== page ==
The Bronx (Darker Than Blue 091/092)
Gaelic Park, Bronx, New York – August 30, 1972
Disc 1: (49:11) Intro, Highway Star, Smoke On The Water, Strange Kind Of Woman, The Mule inc. Drum Solo, Lazy
Disc 2: (38:48) Space Truckin’, Speed King, Lucille
Deep Purple was scheduled to play at Gaelic Park in The Bronx on August 30, 1972 with support from Fleetwood Mac and Elf but the show had to be postponed until the following day. Gillan starts by apologizing, “Sorry about last night but our equipment didn’t make it and it would seem pointless to do a gig without any equipment, alright, so we thought we’d make it tonight” he says as the band tunes.
The tape used for The Bronx features a very good audience source with some top end distortion. While everyone can be heard, the vocals and lead instruments are the most prominent in the mix. Deep Purple’s performance tonight is amazing and is on par with the recent shows recorded for the Made In Japan LP a few weeks earlier.
This show was previously documented on several bootlegs including Bronx 1972, Ladies and Gentlemen, Here They Are…, Smokin’ New York, and Smoke On The N.Y. City, a 2CD set on the Neptune label. It’s hard for me to say if this comes from the same source as I’ve not heard any of the previous titles.
By the time “Highway Star” kicks in it becomes evident that the band is locked in and ready. Blackmore sounds very focused here and even his noodling between tracks is above average. Ritchie has some fun with Ian Paice to start “Smoke On The Water”. It is always interesting to hear how playful Blackmore would get from night to night as he extends the intro longer than usual tonight.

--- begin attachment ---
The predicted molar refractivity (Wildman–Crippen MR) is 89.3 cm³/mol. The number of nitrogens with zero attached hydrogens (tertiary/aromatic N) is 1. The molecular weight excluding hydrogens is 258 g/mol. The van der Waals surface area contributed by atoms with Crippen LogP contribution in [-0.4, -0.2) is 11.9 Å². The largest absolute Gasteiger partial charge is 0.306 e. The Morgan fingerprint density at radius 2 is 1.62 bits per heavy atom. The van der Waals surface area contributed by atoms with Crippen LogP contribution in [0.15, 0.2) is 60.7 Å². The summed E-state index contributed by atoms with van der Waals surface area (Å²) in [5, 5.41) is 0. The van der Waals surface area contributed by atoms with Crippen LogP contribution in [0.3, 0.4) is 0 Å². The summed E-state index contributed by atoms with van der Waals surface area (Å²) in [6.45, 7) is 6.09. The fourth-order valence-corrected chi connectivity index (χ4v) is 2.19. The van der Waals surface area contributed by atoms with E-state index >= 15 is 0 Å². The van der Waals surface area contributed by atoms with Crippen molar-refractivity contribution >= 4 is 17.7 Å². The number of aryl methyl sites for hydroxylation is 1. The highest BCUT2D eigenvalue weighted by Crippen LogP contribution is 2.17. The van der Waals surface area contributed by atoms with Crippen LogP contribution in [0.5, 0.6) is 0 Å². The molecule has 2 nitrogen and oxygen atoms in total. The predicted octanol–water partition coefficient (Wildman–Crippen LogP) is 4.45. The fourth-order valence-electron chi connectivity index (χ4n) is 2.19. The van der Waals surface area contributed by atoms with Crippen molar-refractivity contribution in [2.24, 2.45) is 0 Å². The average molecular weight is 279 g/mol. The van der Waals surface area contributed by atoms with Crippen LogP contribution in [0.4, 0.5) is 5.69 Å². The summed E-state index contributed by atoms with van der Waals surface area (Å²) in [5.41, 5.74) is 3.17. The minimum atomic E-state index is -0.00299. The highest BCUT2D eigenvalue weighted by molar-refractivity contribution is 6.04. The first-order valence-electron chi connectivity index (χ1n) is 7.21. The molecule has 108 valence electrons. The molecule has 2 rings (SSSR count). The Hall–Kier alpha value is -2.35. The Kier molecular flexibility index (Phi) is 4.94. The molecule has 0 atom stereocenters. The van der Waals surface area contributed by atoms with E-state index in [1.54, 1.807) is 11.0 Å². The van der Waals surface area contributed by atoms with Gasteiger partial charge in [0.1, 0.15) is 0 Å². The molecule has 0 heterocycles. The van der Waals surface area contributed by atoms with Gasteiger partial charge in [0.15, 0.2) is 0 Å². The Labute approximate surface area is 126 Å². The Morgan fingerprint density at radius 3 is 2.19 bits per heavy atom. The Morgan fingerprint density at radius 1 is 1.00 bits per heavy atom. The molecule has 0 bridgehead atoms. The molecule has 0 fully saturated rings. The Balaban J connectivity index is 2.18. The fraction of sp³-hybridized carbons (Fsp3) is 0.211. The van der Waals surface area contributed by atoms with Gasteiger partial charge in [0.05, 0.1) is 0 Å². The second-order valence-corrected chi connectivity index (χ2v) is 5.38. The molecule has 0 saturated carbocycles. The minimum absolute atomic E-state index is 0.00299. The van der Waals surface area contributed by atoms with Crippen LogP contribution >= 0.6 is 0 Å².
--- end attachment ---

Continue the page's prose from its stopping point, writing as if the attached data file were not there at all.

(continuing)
This continues into “Strange Kind Of Woman” where the duel between guitar and vocal is outstanding with the two pushing each other to the limits. “The Mule” contains a six minute Ian Paice drum solo and is “a thing about Lucifer” according to Gillan. At 6:24 in “Lazy” there is a tiny glitch repeating a second of music that appears to be the only flaw in the source.
“Space Truckin” closes the main set and is joined with the “Mandrake Root” jam totaling a 22 minute arrangement and is a vehicle for Jon Lord’s cosmic trickery. As if “Speed King” wasn’t enough to finish them off, they are called back for a cover of “Lucille”, a common second encore during this era. All tracks appear to be uncut with no loss of music.
Darker Than Blue produced another very nice Purple title and while the sound quality rates only very good it is the band’s aggressive performance that is the seller here, being one of the best I’ve heard from the Mark II lineup. It is packaged in a double slimline jewel case with some very dark photos used for the artwork.